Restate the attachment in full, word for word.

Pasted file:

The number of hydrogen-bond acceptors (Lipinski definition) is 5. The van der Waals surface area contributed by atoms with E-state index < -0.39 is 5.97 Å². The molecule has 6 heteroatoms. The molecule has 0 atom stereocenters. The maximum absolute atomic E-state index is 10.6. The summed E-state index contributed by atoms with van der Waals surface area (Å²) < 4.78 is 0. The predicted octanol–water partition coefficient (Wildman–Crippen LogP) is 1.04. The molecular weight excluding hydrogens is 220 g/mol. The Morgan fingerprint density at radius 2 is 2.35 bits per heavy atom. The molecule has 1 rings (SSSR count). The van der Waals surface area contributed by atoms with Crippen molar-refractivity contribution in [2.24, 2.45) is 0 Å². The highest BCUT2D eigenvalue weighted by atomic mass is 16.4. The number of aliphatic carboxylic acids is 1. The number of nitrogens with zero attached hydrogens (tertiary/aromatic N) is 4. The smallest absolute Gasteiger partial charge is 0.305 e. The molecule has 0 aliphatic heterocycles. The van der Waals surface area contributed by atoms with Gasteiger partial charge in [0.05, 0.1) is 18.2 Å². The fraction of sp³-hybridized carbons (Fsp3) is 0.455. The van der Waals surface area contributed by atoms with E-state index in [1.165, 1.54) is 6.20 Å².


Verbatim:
The number of hydrogen-bond acceptors (Lipinski definition) is 5. The van der Waals surface area contributed by atoms with E-state index < -0.39 is 5.97 Å². The molecule has 6 heteroatoms. The molecule has 0 atom stereocenters. The maximum absolute atomic E-state index is 10.6. The summed E-state index contributed by atoms with van der Waals surface area (Å²) < 4.78 is 0. The predicted octanol–water partition coefficient (Wildman–Crippen LogP) is 1.04. The molecular weight excluding hydrogens is 220 g/mol. The Morgan fingerprint density at radius 2 is 2.35 bits per heavy atom. The molecule has 1 rings (SSSR count). The van der Waals surface area contributed by atoms with Crippen molar-refractivity contribution in [2.24, 2.45) is 0 Å². The highest BCUT2D eigenvalue weighted by atomic mass is 16.4. The number of aliphatic carboxylic acids is 1. The number of nitrogens with zero attached hydrogens (tertiary/aromatic N) is 4. The smallest absolute Gasteiger partial charge is 0.305 e. The molecule has 0 aliphatic heterocycles. The van der Waals surface area contributed by atoms with Gasteiger partial charge in [0.05, 0.1) is 18.2 Å². The fraction of sp³-hybridized carbons (Fsp3) is 0.455. The van der Waals surface area contributed by atoms with E-state index in [1.165, 1.54) is 6.20 Å².